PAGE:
As winter has approached, the apparently ceaseless flow of migrants heading for Western Europe has eased off.
But 2015 has unquestionably been the year of the migrant.
The news was dominated for months by pictures of vast crowds shuffling through the borders of yet another European country, being treated with brutality in some places and given a reluctant welcome in others.
In some places - Germany, in particular - the warmth of the welcome they were accorded by some groups compared with the hostility from others.
In researching a report for radio and television about the migrant phenomenon, I was struck again and again by the realisation that there was nothing new about it.
For 100 years, waves of displaced and frightened people have broken over Europe again and again and the images have been strikingly similar each time.
In August 1914, cinema audiences across Britain, many of whom had probably thought this kind of thing would never happen in Europe again, watched jerky black and white newsreel pictures of a million or more Belgians trudging along the roads to the Netherlands or France.
They carried their children and their most treasured possessions, escaping the German soldiers who had invaded their country.
Britain, for its part, took in 250,000 of these Belgian refugees.
During the inter-war years we saw similar pictures from Abyssinia, from Spain, from China and elsewhere, as the future Axis powers sought empire and Lebensraum (territorial expansion).
And then, in 1945, there were exactly the same sort of pictures of the fearful and the homeless, only this time they were of ethnic Germans, 12m of them, forced out of their homes in Poland and Czechoslovakia and Russia and obliged to seek shelter in a shattered and divided Germany.
Closer to our own time, the pictures are in colour, yet they show the identical problem: terrified Vietnamese refugees escaping from the American bombing, or - after the war had been lost - from the victorious North Vietnamese.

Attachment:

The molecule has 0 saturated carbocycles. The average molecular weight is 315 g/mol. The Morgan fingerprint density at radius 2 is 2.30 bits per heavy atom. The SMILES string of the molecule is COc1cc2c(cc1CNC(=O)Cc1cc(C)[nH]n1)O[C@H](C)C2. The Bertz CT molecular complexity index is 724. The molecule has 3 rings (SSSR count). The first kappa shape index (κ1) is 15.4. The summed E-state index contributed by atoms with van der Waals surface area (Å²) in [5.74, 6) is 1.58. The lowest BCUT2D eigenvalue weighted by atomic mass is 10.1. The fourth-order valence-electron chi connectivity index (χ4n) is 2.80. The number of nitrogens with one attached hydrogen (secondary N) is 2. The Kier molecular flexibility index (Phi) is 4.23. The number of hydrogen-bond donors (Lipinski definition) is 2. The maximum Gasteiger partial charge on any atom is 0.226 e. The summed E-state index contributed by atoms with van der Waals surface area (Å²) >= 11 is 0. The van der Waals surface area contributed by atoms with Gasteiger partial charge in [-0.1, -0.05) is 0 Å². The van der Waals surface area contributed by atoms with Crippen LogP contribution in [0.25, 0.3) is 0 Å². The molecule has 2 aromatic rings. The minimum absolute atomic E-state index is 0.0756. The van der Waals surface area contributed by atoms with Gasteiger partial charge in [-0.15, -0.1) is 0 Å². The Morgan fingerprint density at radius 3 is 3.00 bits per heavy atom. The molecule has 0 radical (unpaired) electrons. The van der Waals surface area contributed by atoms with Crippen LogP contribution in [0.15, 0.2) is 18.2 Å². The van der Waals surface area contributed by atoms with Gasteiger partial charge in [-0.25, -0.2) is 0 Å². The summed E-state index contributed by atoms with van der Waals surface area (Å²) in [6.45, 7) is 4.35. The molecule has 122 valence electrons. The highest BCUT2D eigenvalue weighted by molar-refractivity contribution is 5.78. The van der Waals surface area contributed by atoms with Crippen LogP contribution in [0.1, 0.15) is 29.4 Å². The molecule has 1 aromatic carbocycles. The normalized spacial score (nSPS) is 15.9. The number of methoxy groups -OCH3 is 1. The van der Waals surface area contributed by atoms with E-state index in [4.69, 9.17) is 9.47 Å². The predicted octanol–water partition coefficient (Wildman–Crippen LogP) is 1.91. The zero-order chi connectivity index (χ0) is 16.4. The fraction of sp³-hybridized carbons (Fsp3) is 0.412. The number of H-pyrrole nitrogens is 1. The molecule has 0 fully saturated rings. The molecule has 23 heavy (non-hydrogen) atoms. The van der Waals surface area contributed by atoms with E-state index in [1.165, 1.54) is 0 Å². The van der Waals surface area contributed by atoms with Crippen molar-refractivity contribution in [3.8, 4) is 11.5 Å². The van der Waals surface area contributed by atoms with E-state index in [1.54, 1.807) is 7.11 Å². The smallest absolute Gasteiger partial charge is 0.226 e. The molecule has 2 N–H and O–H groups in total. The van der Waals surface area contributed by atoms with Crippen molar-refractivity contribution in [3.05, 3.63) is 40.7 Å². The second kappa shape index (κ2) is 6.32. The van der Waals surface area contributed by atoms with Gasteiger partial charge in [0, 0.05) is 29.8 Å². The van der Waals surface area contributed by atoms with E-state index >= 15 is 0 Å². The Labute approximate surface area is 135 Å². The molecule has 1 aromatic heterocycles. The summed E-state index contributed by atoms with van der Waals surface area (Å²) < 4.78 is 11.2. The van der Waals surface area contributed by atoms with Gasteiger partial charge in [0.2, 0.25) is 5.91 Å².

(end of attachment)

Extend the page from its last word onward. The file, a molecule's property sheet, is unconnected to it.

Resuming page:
The boat people, fleeing Communism and racial persecution, flooded into Hong Kong and other safe ports, packed on to frail craft that looked like the ones we've seen this year in the waters off Greece, Italy and Turkey.
In the 1970s, Britain took in thousands of the Asian population of Kenya and Idi Amin's Uganda, thrown out of their homes and countries by governments which thought they saw an advantage in driving them away.
There was a bit of antagonism to them in Britain as some people greeted them with placards that read "We Don't Want You" or, more puzzlingly, "Go Home".
But the East African Asians received a fairly generous official welcome and quickly helped to transform British life by setting up small businesses - particularly the corner stores which stayed open in the evenings and weekends, long after the traditional shops closed. The following generation went on to be scientists and teachers and economists - and members of the House of Lords.
More recently, in video of a clarity that makes it look as though it was shot yesterday, we can see floods of ethnic Albanian refugees escaping from the ethnic cleansing of the Serbian forces in Kosovo in 1998 and 1999.
In the footage they come pouring down the steep hillsides, looking like the Belgians of 1914 and the Germans of 1945, with the dull stare of fear and exhaustion in their eyes.
Yet there is one major difference between these waves of migrants in the past and the one we have seen in 2015.
Professor Alex Betts, director of the Refugee Studies Centre at Oxford University, explains: "What's dramatic about today is that this is the first time Europe has faced people coming in from the outside in large numbers as refugees.
"The fact that many are Muslims is perceived as challenging Europe's identity."
European societies are changing very fast indeed as a result of immigration.
In London, for instance, more than 300 languages are now spoken, according to a recent academic study and the city's mayor, Boris Johnson.
The influx of migrants reinforces people's sense that their identity is under threat.
But how can the world deal conclusively with the problem?
The former UN under-secretary-general for humanitarian affairs, Sir John Holmes, blames poor global governance.
"Other powers are rising," he says. "And the United States doesn't have the influence it once did - Syria is an example of this - so the problem's not being fixed, no-one's waving the big stick and we're having to pick up the pieces."
We have endured an entire century of exile and homelessness and the cause is almost always the same - conflict and bad government.
Unless these are dealt with, the flow of migrants will never be stopped.